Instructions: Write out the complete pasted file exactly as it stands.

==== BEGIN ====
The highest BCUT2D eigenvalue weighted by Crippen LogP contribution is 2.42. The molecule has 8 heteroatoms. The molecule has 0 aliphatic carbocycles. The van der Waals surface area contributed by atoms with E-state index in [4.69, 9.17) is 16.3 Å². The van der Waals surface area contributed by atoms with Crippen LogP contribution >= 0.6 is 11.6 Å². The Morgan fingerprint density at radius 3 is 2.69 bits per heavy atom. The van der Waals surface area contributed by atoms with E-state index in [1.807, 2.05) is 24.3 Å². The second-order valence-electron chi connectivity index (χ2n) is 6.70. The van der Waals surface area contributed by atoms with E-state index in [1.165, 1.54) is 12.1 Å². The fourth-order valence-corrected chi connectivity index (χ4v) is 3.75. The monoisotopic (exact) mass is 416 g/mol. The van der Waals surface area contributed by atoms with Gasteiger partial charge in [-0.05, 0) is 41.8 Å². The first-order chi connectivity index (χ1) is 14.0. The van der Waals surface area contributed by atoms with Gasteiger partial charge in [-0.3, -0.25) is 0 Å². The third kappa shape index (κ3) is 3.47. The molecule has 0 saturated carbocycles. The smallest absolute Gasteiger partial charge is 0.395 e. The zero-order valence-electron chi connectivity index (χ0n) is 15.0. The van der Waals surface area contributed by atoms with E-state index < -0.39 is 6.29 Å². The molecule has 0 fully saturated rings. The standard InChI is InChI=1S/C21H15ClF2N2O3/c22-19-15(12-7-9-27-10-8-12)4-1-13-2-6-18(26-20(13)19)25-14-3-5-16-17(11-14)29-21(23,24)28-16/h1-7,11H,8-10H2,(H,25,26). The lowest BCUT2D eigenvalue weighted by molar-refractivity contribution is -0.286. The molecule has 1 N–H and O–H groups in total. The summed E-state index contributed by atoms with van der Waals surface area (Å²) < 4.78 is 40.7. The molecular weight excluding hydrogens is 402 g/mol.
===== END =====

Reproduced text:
The highest BCUT2D eigenvalue weighted by Crippen LogP contribution is 2.42. The molecule has 8 heteroatoms. The molecule has 0 aliphatic carbocycles. The van der Waals surface area contributed by atoms with E-state index in [4.69, 9.17) is 16.3 Å². The van der Waals surface area contributed by atoms with Crippen LogP contribution >= 0.6 is 11.6 Å². The Morgan fingerprint density at radius 3 is 2.69 bits per heavy atom. The van der Waals surface area contributed by atoms with E-state index in [1.807, 2.05) is 24.3 Å². The second-order valence-electron chi connectivity index (χ2n) is 6.70. The van der Waals surface area contributed by atoms with E-state index in [1.165, 1.54) is 12.1 Å². The fourth-order valence-corrected chi connectivity index (χ4v) is 3.75. The monoisotopic (exact) mass is 416 g/mol. The van der Waals surface area contributed by atoms with Gasteiger partial charge in [-0.05, 0) is 41.8 Å². The first-order chi connectivity index (χ1) is 14.0. The van der Waals surface area contributed by atoms with Gasteiger partial charge in [-0.3, -0.25) is 0 Å². The third kappa shape index (κ3) is 3.47. The molecule has 0 saturated carbocycles. The smallest absolute Gasteiger partial charge is 0.395 e. The zero-order valence-electron chi connectivity index (χ0n) is 15.0. The van der Waals surface area contributed by atoms with E-state index < -0.39 is 6.29 Å². The molecule has 0 fully saturated rings. The standard InChI is InChI=1S/C21H15ClF2N2O3/c22-19-15(12-7-9-27-10-8-12)4-1-13-2-6-18(26-20(13)19)25-14-3-5-16-17(11-14)29-21(23,24)28-16/h1-7,11H,8-10H2,(H,25,26). The lowest BCUT2D eigenvalue weighted by molar-refractivity contribution is -0.286. The molecule has 1 N–H and O–H groups in total. The summed E-state index contributed by atoms with van der Waals surface area (Å²) < 4.78 is 40.7. The molecular weight excluding hydrogens is 402 g/mol.